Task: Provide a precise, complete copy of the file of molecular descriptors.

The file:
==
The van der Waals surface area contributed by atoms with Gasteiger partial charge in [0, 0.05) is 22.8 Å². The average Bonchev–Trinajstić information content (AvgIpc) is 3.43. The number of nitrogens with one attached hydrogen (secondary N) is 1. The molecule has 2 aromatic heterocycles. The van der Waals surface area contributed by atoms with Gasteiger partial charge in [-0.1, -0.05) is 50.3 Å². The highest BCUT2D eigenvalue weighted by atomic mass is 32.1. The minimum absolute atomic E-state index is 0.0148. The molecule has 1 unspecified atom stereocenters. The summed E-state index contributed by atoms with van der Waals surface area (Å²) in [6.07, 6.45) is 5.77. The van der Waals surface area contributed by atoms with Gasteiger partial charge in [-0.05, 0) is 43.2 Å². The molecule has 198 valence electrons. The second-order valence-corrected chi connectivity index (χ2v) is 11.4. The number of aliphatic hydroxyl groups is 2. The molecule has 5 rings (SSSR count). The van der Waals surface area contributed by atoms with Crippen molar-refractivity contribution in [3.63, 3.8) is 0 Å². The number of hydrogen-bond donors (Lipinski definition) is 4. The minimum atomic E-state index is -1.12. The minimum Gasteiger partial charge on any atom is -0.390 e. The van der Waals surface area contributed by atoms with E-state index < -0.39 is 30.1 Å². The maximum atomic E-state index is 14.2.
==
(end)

The van der Waals surface area contributed by atoms with Gasteiger partial charge in [0, 0.05) is 22.8 Å². The average Bonchev–Trinajstić information content (AvgIpc) is 3.43. The number of nitrogens with one attached hydrogen (secondary N) is 1. The molecule has 2 aromatic heterocycles. The van der Waals surface area contributed by atoms with Gasteiger partial charge in [-0.1, -0.05) is 50.3 Å². The highest BCUT2D eigenvalue weighted by atomic mass is 32.1. The minimum absolute atomic E-state index is 0.0148. The molecule has 1 unspecified atom stereocenters. The summed E-state index contributed by atoms with van der Waals surface area (Å²) in [6.07, 6.45) is 5.77. The van der Waals surface area contributed by atoms with Gasteiger partial charge in [-0.05, 0) is 43.2 Å². The molecule has 198 valence electrons. The second-order valence-corrected chi connectivity index (χ2v) is 11.4. The number of aliphatic hydroxyl groups is 2. The molecule has 5 rings (SSSR count). The van der Waals surface area contributed by atoms with Crippen molar-refractivity contribution in [3.63, 3.8) is 0 Å². The number of hydrogen-bond donors (Lipinski definition) is 4. The minimum atomic E-state index is -1.12. The minimum Gasteiger partial charge on any atom is -0.390 e. The van der Waals surface area contributed by atoms with E-state index < -0.39 is 30.1 Å². The maximum atomic E-state index is 14.2.